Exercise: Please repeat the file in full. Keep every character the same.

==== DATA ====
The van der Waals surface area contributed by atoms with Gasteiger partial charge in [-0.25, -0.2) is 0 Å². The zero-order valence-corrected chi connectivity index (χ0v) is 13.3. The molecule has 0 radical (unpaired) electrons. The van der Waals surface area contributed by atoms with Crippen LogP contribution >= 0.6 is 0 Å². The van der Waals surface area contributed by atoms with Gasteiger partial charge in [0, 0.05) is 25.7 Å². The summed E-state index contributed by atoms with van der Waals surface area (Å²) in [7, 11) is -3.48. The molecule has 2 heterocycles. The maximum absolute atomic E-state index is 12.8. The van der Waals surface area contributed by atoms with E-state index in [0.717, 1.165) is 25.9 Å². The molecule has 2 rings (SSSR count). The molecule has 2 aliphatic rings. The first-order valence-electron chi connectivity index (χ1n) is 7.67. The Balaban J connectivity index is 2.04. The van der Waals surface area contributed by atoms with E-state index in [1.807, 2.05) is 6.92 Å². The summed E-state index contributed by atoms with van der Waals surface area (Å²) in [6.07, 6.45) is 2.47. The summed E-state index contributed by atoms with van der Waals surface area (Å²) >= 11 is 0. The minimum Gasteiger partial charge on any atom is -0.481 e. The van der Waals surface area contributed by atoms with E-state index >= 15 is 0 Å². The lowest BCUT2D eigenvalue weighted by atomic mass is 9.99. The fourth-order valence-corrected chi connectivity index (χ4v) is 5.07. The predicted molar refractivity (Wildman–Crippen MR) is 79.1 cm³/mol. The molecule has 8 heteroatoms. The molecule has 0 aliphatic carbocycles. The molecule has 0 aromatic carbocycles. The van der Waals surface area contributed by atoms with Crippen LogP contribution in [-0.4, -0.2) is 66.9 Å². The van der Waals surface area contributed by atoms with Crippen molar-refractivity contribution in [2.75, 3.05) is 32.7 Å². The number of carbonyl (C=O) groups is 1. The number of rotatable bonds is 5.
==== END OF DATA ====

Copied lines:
The van der Waals surface area contributed by atoms with Gasteiger partial charge in [-0.25, -0.2) is 0 Å². The zero-order valence-corrected chi connectivity index (χ0v) is 13.3. The molecule has 0 radical (unpaired) electrons. The van der Waals surface area contributed by atoms with Crippen LogP contribution >= 0.6 is 0 Å². The van der Waals surface area contributed by atoms with Gasteiger partial charge in [0, 0.05) is 25.7 Å². The summed E-state index contributed by atoms with van der Waals surface area (Å²) in [7, 11) is -3.48. The molecule has 2 heterocycles. The maximum absolute atomic E-state index is 12.8. The van der Waals surface area contributed by atoms with E-state index in [0.717, 1.165) is 25.9 Å². The molecule has 2 rings (SSSR count). The molecule has 2 aliphatic rings. The first-order valence-electron chi connectivity index (χ1n) is 7.67. The Balaban J connectivity index is 2.04. The van der Waals surface area contributed by atoms with E-state index in [1.807, 2.05) is 6.92 Å². The summed E-state index contributed by atoms with van der Waals surface area (Å²) in [6.07, 6.45) is 2.47. The summed E-state index contributed by atoms with van der Waals surface area (Å²) >= 11 is 0. The minimum Gasteiger partial charge on any atom is -0.481 e. The van der Waals surface area contributed by atoms with E-state index >= 15 is 0 Å². The lowest BCUT2D eigenvalue weighted by atomic mass is 9.99. The fourth-order valence-corrected chi connectivity index (χ4v) is 5.07. The predicted molar refractivity (Wildman–Crippen MR) is 79.1 cm³/mol. The molecule has 8 heteroatoms. The molecule has 0 aliphatic carbocycles. The molecule has 0 aromatic carbocycles. The van der Waals surface area contributed by atoms with Crippen LogP contribution in [-0.4, -0.2) is 66.9 Å². The van der Waals surface area contributed by atoms with Crippen molar-refractivity contribution in [2.75, 3.05) is 32.7 Å². The number of carbonyl (C=O) groups is 1. The number of rotatable bonds is 5.